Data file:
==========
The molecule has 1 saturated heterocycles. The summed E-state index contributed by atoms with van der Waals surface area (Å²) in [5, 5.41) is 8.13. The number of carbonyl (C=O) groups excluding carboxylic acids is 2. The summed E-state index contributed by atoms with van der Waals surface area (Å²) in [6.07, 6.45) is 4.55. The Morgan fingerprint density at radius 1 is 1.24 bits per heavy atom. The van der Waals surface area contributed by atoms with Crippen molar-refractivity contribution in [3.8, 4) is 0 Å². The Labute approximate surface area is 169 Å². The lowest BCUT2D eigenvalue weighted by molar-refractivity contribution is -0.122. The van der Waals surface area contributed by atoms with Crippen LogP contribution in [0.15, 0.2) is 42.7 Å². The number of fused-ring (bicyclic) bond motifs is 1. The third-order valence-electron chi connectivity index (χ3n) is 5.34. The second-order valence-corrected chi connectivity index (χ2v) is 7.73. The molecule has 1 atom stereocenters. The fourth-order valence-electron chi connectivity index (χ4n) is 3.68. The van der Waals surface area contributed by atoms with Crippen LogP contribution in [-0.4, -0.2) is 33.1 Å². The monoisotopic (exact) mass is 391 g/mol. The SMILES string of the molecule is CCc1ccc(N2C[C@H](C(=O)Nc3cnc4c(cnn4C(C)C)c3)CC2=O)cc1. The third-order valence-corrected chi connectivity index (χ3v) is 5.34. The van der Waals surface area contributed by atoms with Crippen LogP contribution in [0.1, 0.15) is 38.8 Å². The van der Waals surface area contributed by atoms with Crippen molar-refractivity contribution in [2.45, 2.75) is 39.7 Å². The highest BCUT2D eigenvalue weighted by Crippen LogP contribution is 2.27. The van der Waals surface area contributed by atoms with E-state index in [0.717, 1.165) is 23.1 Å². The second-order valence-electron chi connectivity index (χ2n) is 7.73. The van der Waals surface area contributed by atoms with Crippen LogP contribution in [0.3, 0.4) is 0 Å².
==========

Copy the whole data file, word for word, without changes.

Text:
The molecule has 1 saturated heterocycles. The summed E-state index contributed by atoms with van der Waals surface area (Å²) in [5, 5.41) is 8.13. The number of carbonyl (C=O) groups excluding carboxylic acids is 2. The summed E-state index contributed by atoms with van der Waals surface area (Å²) in [6.07, 6.45) is 4.55. The Morgan fingerprint density at radius 1 is 1.24 bits per heavy atom. The van der Waals surface area contributed by atoms with Crippen molar-refractivity contribution in [3.8, 4) is 0 Å². The Labute approximate surface area is 169 Å². The lowest BCUT2D eigenvalue weighted by molar-refractivity contribution is -0.122. The van der Waals surface area contributed by atoms with Crippen LogP contribution in [0.15, 0.2) is 42.7 Å². The number of fused-ring (bicyclic) bond motifs is 1. The third-order valence-electron chi connectivity index (χ3n) is 5.34. The second-order valence-corrected chi connectivity index (χ2v) is 7.73. The molecule has 1 atom stereocenters. The fourth-order valence-electron chi connectivity index (χ4n) is 3.68. The van der Waals surface area contributed by atoms with Crippen LogP contribution in [-0.4, -0.2) is 33.1 Å². The monoisotopic (exact) mass is 391 g/mol. The SMILES string of the molecule is CCc1ccc(N2C[C@H](C(=O)Nc3cnc4c(cnn4C(C)C)c3)CC2=O)cc1. The third-order valence-corrected chi connectivity index (χ3v) is 5.34. The van der Waals surface area contributed by atoms with Crippen LogP contribution in [0.1, 0.15) is 38.8 Å². The van der Waals surface area contributed by atoms with Crippen molar-refractivity contribution in [2.45, 2.75) is 39.7 Å². The highest BCUT2D eigenvalue weighted by Crippen LogP contribution is 2.27. The van der Waals surface area contributed by atoms with E-state index in [0.717, 1.165) is 23.1 Å². The second-order valence-electron chi connectivity index (χ2n) is 7.73. The van der Waals surface area contributed by atoms with Crippen LogP contribution in [0.3, 0.4) is 0 Å².